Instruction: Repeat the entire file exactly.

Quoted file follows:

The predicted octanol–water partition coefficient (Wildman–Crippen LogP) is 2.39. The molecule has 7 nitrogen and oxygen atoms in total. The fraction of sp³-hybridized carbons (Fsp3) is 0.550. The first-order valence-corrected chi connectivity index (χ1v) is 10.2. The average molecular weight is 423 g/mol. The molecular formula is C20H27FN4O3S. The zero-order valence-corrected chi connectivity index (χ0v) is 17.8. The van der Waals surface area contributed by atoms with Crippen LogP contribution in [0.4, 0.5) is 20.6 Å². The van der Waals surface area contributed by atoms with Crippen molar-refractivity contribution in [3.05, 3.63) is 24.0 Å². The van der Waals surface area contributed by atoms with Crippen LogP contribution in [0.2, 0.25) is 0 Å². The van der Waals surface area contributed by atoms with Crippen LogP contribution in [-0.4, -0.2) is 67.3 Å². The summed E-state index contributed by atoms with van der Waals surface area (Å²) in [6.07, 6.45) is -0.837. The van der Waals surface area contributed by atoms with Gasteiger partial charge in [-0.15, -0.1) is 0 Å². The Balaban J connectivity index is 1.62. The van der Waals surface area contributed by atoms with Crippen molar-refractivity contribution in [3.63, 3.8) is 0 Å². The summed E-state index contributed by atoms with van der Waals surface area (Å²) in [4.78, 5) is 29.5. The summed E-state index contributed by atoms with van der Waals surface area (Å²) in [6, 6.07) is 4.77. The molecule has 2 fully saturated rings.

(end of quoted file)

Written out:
The predicted octanol–water partition coefficient (Wildman–Crippen LogP) is 2.39. The molecule has 7 nitrogen and oxygen atoms in total. The fraction of sp³-hybridized carbons (Fsp3) is 0.550. The first-order valence-corrected chi connectivity index (χ1v) is 10.2. The average molecular weight is 423 g/mol. The molecular formula is C20H27FN4O3S. The zero-order valence-corrected chi connectivity index (χ0v) is 17.8. The van der Waals surface area contributed by atoms with Crippen LogP contribution in [0.4, 0.5) is 20.6 Å². The van der Waals surface area contributed by atoms with Crippen molar-refractivity contribution in [3.05, 3.63) is 24.0 Å². The van der Waals surface area contributed by atoms with Crippen LogP contribution in [0.2, 0.25) is 0 Å². The van der Waals surface area contributed by atoms with Crippen LogP contribution in [-0.4, -0.2) is 67.3 Å². The summed E-state index contributed by atoms with van der Waals surface area (Å²) in [6.07, 6.45) is -0.837. The van der Waals surface area contributed by atoms with Gasteiger partial charge in [-0.15, -0.1) is 0 Å². The Balaban J connectivity index is 1.62. The van der Waals surface area contributed by atoms with Crippen molar-refractivity contribution in [3.63, 3.8) is 0 Å². The summed E-state index contributed by atoms with van der Waals surface area (Å²) in [4.78, 5) is 29.5. The summed E-state index contributed by atoms with van der Waals surface area (Å²) in [6, 6.07) is 4.77. The molecule has 2 fully saturated rings.